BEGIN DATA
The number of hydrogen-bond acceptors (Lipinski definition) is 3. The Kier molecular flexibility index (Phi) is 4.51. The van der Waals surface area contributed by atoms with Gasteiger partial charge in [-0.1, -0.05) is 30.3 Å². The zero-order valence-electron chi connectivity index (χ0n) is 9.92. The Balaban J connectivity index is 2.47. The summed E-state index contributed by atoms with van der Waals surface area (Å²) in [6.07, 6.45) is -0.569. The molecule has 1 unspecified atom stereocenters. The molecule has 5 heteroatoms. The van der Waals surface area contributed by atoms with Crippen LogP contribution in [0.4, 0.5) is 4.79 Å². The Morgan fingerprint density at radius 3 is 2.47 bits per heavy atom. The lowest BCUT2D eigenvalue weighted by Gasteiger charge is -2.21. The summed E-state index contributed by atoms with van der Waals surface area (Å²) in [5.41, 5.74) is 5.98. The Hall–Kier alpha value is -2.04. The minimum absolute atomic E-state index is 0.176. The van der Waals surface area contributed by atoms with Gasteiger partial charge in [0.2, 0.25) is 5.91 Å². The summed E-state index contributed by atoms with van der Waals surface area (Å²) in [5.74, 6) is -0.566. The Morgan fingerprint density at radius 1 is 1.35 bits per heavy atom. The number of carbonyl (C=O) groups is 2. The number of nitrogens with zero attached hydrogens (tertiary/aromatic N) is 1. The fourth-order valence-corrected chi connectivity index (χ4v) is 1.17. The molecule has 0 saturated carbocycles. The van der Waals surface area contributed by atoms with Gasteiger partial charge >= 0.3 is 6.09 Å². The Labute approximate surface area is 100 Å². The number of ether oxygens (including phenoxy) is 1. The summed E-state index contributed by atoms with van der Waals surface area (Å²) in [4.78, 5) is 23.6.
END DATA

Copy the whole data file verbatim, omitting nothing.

The number of hydrogen-bond acceptors (Lipinski definition) is 3. The Kier molecular flexibility index (Phi) is 4.51. The van der Waals surface area contributed by atoms with Gasteiger partial charge in [-0.1, -0.05) is 30.3 Å². The zero-order valence-electron chi connectivity index (χ0n) is 9.92. The Balaban J connectivity index is 2.47. The summed E-state index contributed by atoms with van der Waals surface area (Å²) in [6.07, 6.45) is -0.569. The molecule has 1 unspecified atom stereocenters. The molecule has 5 heteroatoms. The van der Waals surface area contributed by atoms with Crippen LogP contribution in [0.4, 0.5) is 4.79 Å². The Morgan fingerprint density at radius 3 is 2.47 bits per heavy atom. The lowest BCUT2D eigenvalue weighted by Gasteiger charge is -2.21. The summed E-state index contributed by atoms with van der Waals surface area (Å²) in [5.41, 5.74) is 5.98. The Hall–Kier alpha value is -2.04. The minimum absolute atomic E-state index is 0.176. The van der Waals surface area contributed by atoms with Gasteiger partial charge in [0.2, 0.25) is 5.91 Å². The summed E-state index contributed by atoms with van der Waals surface area (Å²) in [5.74, 6) is -0.566. The Morgan fingerprint density at radius 1 is 1.35 bits per heavy atom. The number of carbonyl (C=O) groups is 2. The number of nitrogens with zero attached hydrogens (tertiary/aromatic N) is 1. The fourth-order valence-corrected chi connectivity index (χ4v) is 1.17. The molecule has 0 saturated carbocycles. The van der Waals surface area contributed by atoms with Gasteiger partial charge >= 0.3 is 6.09 Å². The Labute approximate surface area is 100 Å². The number of ether oxygens (including phenoxy) is 1. The summed E-state index contributed by atoms with van der Waals surface area (Å²) in [4.78, 5) is 23.6.